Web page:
A multi-exponential analysis is made of the fall in the intensity of delayed fluorescence produced by nanosecond light pulses from a nitrogen laser between the 40th and 550th μsec from the moment of switching off the exciting radiation at room temperature. The multi-component character of the disappearance of fluorescence is due to the different paths of transition of the reaction centre of the pigment of the second photochemical system of photosynthesis from the oxidized to the reduced state. A description is given of a laser phosphoroscope with a time resolution of 20 μsec. Delayed fluorescence in intact samples is characterized by two components with lifetimes in the excited state of 30 and 150 μsec. Treatment of the preparations with 3(3,4-dichlorophenyl)-1, 1-dimethylurea (DCU) causes quenching but does not change the kinetic characteristics of fluorescence. Hydroxylamine (NH2OH) in low concentrations increases the intensity of fluorescence while high ones lead to quenching; the component with a lifetime 150 μsec disappears. The findings confirm the model according to which delayed fluorescence in the microsecond range is due to the presence in the system of heterogeneous centres.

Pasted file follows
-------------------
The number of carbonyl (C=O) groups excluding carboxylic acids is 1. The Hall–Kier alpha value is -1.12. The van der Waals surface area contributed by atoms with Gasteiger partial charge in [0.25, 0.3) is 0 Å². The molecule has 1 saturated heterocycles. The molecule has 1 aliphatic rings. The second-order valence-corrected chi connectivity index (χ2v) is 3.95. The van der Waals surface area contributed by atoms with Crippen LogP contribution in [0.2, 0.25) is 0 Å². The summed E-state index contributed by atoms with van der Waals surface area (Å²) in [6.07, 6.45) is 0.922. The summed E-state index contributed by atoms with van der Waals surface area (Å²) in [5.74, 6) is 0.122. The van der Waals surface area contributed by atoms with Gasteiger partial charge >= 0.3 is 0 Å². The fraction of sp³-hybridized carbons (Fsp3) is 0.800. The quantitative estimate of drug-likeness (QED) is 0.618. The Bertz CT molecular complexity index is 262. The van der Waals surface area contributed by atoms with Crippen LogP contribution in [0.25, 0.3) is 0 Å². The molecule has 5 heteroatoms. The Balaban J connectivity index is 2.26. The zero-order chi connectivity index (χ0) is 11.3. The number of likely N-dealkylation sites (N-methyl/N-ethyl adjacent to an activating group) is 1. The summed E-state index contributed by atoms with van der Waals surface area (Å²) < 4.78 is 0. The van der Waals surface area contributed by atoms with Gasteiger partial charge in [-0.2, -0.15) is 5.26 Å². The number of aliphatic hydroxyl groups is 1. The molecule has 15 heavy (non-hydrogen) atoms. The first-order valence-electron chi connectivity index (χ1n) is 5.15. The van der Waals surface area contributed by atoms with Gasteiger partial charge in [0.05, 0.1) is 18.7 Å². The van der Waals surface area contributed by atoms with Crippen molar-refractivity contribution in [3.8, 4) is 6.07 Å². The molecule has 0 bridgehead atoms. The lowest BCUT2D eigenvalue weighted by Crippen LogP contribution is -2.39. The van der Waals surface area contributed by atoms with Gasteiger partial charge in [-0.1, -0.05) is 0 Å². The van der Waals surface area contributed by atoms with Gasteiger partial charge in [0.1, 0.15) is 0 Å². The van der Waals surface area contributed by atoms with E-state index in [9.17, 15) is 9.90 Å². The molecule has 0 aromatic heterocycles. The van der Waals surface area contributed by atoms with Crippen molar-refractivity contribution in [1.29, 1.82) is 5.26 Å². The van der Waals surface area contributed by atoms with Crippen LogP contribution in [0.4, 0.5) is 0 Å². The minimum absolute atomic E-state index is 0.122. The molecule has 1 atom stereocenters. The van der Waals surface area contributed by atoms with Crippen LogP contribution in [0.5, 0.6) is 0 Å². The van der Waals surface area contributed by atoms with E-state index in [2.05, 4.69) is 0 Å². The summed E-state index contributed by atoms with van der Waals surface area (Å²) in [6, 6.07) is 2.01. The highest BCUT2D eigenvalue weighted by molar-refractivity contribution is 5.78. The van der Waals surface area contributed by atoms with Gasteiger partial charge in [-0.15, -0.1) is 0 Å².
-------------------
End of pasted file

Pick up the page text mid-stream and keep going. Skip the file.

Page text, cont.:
|Number of pages||7|
|Publication status||Published - Dec 1 1980|
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